A collaborative research project between Imperial College London, the British Geological Survey and the University of Manchester
Aquifer thermal energy storage for decarbonisation of heating and cooling: Overcoming technical, economic and societal barriers to UK deployment (ATESHAC)
Providing low carbon heating and cooling for buildings is a key challenge in moving to a net-zero economy. Aquifer Thermal Energy Storage (ATES) is a type of geothermal seasonal energy storage that can deliver heating and cooling to large buildings, and heating/cooling networks, with very high energy efficiency and very low carbon emissions. ATES recycles surplus heat and cool from buildings that would otherwise be wasted.
Typical ATES deployment using a well doublet. In summer (left), cool water is pumped out of the aquifer to provide space cooling, and warm water is pumped into the aquifer to store heat for use in winter. In winter (right), the system is reversed and operated with a heat pump: warm water is pumped out of the aquifer to provide space heating, and cool water is pumped into the aquifer to store cool for use in summer.
ATES is a key candidate technology for large-scale decarbonisation of heating and cooling in the UK, because the climate is seasonal and there are suitable aquifers beneath numerous large urban and industrial centres. However, uptake of ATES in the UK is low, with just a handful of projects in a few locations. In contrast, Holland has more than 2500 operational installations.
The broad aim of the ATESHAC project is to overcome technical, economic and societal barriers to large-scale deployment of ATES in the UK and other immature markets, by providing key data, knowledge and recommendations targeted at
- Industry, to raise awareness and reduce perceived technical and economic risks
- Government, to guide policy and stimulate uptake
- Regulatory authorities, to inform a fit-for-purpose regulatory framework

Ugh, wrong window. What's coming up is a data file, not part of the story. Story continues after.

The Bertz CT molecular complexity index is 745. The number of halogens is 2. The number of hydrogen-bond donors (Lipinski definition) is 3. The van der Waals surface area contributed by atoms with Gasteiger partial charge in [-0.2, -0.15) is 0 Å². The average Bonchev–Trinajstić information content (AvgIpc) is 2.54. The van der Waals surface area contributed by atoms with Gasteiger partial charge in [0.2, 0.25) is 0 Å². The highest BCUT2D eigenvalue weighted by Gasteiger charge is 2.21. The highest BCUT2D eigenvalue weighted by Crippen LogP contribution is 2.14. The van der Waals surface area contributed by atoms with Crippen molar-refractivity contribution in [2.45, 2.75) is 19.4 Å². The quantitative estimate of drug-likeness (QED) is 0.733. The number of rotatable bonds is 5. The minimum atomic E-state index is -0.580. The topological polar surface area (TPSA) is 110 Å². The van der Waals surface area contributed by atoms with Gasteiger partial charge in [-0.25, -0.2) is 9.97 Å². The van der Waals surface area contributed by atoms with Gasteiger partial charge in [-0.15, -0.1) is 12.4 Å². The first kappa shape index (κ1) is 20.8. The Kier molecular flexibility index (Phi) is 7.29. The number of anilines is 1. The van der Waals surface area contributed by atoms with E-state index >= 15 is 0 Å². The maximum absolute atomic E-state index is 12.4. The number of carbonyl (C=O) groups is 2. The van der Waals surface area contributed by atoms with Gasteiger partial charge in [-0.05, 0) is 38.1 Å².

ATESHAC is a collaborative, multi-disciplinary project, involving researchers from the Department of Earth Science and Engineering, The Energy Futures Lab, and the Centre for Envionmental Policy at Imperial College London; the British Geological Survey, and the Department of Earth and Environmental Sciences at the University of Manchester.
ATESHAC is supported by eleven project partners who serve on the project Advisory Board, supply expert advice and guidance, provide key data, and provide a route to disseminate results direct to stakeholders.
- The UK Department of Business, Energy and Industrial Strategy (BEIS) develops national and local policy pertaining to low carbon heating and cooling technology such as ATES
- The UK Environment Agency develops and applies the regulatory framework for ATES
- Mott MacDonald leads commerical development of ATES in the UK and internationally
- IFTech leads commercial development of ATES in the UK and internationally
- Storengy has broad interest in energy storage in the UK and internationally
- HayesTec leads on district heating installations
- National Grid ESO supports analysis of ATES in an energy network context
- The UK Heat Pump Federation informs policy and works to raise awareness of heat pump technology
- The UK Ground Source Heat Pump Association (GSHPA) informs policy and uses results to improve best practice and update relevant code(s)
- THE UK Chartered Institute of Building Service Engineers (CIBSE) uses results to improve best practice and update relevant code(s)
- The Geological Survey of Northern Ireland confirm UK-wide engagement and applicability
ATESHAC is funded by the UK Engineering and Physical Sciences Research Council (grant number EP/V041878/1). ATESHAC was funded as one of eleven projects under a specific call for new technology solutions to decarbonize heating and cooling (see www.ukri.org/news/eleven-projects-launched-to-decarbonise-heating-and-cooling/).
We are pleased to announce the launch of ATESHAC on 1st November 2021. See https://www.imperial.ac.uk/news/231594/launch-imperial-led-project-deliver-carbon-heating.